Ministers’ plan to free up the housing market by reducing the use of controversial fire safety information forms faces setback
The government’s drive to ensure smaller housing blocks are no longer subject to EWS1 form requirements has hit a setback with the Royal Institution of Chartered Surveyors (RICS) refusing to change its current guidance on their use.
This flies in the face of the recent insistence by ministers that housing blocks below 18m in height should no longer require fire safety checks.
However, following a five-month consultation, RICS has decided to retain its current advice, which recommends valuers use the controversial fire safety information forms on blocks of under four metres in some circumstances (see box below). RICS says the move will “protect both the public and the stability of the property market”.
Ministers in the summer said EWS1 forms, which have been blamed for widespread difficulties in getting homes valued and mortgaged, should no longer be required on buildings under 18 metres in height. Former housing secretary Robert Jenrick talked about his hope that lenders will now pave the way for this to happen and that the RICS would rapidly reflect on the expert advice and update its guidance accordingly.
However in a statement today, Dame Janet Paraskeva, chair of RICS’ independent standards and regulation board, said the guidance should stay in place to “safeguard the public interest”.
“This is so that purchasers do not risk finding themselves trapped in flats of any height because potentially crippling costs are ignored and passed unwittingly on to them, which so many current owners have discovered too late”, she said.
“In taking this position the board has heard the views of the lenders, valuers and conveyancers and is clear that RICS must not let this critical issue be swept under the carpet because the correct inspections have not taken place.”
In August several key lenders including HSBC and Lloyds told Housing Today of the need to work with RICS to update its guidance.
UK Finance, a trade association for lenders, said at the time that once all documents, including the RICS guidance, are updated “borrowers and lenders should be in a clearer position” about what they should do regarding smaller blocks.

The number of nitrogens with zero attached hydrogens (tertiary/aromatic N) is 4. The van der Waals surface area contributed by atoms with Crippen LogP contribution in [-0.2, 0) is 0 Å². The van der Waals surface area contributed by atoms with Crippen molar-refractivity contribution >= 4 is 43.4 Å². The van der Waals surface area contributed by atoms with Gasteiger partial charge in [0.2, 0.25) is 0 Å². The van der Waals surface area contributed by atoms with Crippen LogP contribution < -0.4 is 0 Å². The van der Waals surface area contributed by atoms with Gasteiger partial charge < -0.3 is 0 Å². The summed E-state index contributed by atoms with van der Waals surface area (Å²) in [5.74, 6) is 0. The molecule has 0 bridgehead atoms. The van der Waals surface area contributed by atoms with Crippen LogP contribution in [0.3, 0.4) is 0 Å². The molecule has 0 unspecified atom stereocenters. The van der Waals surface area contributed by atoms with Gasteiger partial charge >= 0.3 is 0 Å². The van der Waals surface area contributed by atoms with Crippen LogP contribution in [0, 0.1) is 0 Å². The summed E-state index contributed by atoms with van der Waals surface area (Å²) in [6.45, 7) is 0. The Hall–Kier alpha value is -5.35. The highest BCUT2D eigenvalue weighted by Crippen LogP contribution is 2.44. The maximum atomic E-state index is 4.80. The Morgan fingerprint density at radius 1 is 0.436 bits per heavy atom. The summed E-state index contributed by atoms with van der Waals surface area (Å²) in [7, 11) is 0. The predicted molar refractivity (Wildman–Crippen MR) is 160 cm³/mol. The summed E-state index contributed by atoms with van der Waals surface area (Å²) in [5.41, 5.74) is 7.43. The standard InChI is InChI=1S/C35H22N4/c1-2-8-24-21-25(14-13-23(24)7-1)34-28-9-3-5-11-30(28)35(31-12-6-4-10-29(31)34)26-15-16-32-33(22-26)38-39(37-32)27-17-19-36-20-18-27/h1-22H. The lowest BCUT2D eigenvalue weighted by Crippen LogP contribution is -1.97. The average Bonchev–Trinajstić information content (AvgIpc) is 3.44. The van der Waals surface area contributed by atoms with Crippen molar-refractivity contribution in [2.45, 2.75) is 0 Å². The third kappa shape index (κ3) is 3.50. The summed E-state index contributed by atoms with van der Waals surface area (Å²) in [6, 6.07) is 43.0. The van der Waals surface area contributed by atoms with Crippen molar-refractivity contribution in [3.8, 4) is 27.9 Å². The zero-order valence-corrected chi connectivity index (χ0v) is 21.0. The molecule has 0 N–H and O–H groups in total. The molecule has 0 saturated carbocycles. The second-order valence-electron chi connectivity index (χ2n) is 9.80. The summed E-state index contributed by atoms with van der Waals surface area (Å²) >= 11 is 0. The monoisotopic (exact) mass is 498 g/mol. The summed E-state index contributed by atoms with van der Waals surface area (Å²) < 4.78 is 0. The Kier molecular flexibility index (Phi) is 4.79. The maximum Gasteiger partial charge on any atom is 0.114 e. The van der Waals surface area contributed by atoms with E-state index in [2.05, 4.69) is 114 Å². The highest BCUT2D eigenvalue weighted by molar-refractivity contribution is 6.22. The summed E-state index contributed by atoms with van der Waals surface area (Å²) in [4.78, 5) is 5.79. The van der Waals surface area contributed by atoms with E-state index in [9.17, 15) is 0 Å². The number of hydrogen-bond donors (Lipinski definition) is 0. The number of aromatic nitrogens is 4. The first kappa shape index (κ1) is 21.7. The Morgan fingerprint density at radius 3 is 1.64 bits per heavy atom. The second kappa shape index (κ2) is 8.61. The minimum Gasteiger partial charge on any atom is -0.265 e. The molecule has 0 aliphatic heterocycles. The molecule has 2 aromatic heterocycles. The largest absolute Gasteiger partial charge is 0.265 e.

A spokesperson said DLUHC was “disappointed” by the decision. Housing secretary Michael Gove last month said he is aiming for the government to withdraw its own Consolidated Advice Note requiring the use of EWS1 forms on all blocks “before Christmas”. If the government proceeds, lenders could be left with conflicting advice from government and RICS over the use of EWS1 forms.
According to analysis last year by the new Build Database and the Daily Telegraph, 3.7 million properties in blocks between 11 metres and 18 metres are affected by the EWS1 form rules.
The RICS guidance
For buildings over six storeys an EWS1 form should be required where:
- There is cladding or curtain wall glazing on the building or
- there are balconies which stack vertically above each other and either both the balustrades and decking are constructed with combustible materials (e.g. timber) or the decking is constructed with combustible materials and the balconies are directly linked by combustible material.
For buildings of five or six storeys an EWS1 form should be required where:
- There is a significant amount of cladding on the building (for the purpose of this guidance, approximately one quarter of the whole elevation estimated from what is visible standing at ground level is a significant amount) or
- there are ACM, MCM or HPL panels on the building or
- there are balconies which stack vertically above each other and either both the balustrades and decking are constructed with combustible materials (e.g. timber), or the decking is constructed with combustible materials and the balconies are directly linked by combustible materials.
For buildings of four storeys or fewer an EWS1 form should be required where:
- There are ACM, MCM or HPL panels on the building